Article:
Harold Von Schmidt1893 - 1982
Born: 1893, Alameda, California
Died: 1982, Westport, Connecticut
As a native Californian, the West played a large role in the paintings and illustrations of Harold Von Schmidt. After being orphaned at age five, he was raised by his grandfather and aunt, both of whom were supportive of his artistic talents. He studied at the California College of Arts and Crafts and the San Francisco Art Institute and worked as a studio assistant to Maynard Dixon for three years. At this time, he began his illustration career, providing designs for Sunset magazine and designing posters for the Navy during World War I.
In 1924, Von Schmidt moved East to study under Harvey Dunn, who encouraged the young artist to paint the epic rather than the incident. Throughout the remainder of his career, he illustrated for numerous publications, including the Saturday Evening Post, Liberty, and Cosmopolitan, and his most famous book illustration was for Death Comes for the Archbishop. He served as an artist-correspondent during World War II in Europe and the Pacific.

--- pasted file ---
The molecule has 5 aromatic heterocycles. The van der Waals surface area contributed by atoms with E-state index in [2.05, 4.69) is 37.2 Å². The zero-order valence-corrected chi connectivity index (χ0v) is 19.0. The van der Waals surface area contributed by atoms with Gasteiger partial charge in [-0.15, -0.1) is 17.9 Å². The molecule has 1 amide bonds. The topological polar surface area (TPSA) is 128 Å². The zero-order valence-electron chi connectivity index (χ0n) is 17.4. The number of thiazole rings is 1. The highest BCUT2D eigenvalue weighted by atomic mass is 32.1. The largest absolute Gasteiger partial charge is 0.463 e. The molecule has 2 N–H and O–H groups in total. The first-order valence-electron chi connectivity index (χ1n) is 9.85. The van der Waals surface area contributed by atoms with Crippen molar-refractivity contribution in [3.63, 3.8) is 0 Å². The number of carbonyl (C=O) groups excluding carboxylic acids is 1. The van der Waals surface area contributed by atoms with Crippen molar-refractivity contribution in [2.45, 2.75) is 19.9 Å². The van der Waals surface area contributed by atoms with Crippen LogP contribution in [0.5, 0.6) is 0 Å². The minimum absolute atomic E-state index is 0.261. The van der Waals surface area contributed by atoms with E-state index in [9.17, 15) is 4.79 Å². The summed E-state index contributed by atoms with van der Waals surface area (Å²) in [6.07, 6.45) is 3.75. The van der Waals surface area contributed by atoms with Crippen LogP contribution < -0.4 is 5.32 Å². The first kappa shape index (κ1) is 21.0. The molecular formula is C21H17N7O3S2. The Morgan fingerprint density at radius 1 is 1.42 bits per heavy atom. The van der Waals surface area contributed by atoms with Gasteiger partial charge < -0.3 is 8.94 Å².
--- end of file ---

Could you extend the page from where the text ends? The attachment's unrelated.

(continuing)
Twelve of Von Schmidt's paintings depicting westward expansion and the 1849 Gold Rush hang in the California Governor's office, and West Point owns five of his Civil War paintings. The artist's many accomplishments include becoming a life trustee of the Artists Guild in New York, serving as president of the Society of Illustrators for four years, participating in the American Indian Defense Association, serving as president of the Westport Artists for two years, and helping to found the Famous Artists Schools in Westport. Von Schmidt was elected to the Society of Illustrators Hall of Fame in 1959, and the National Cowboy Hall of Fame awarded him their first Gold Medal in 1968. In 1960, the United States Post Office commissioned him to design a stamp to commemorate the Pony Express.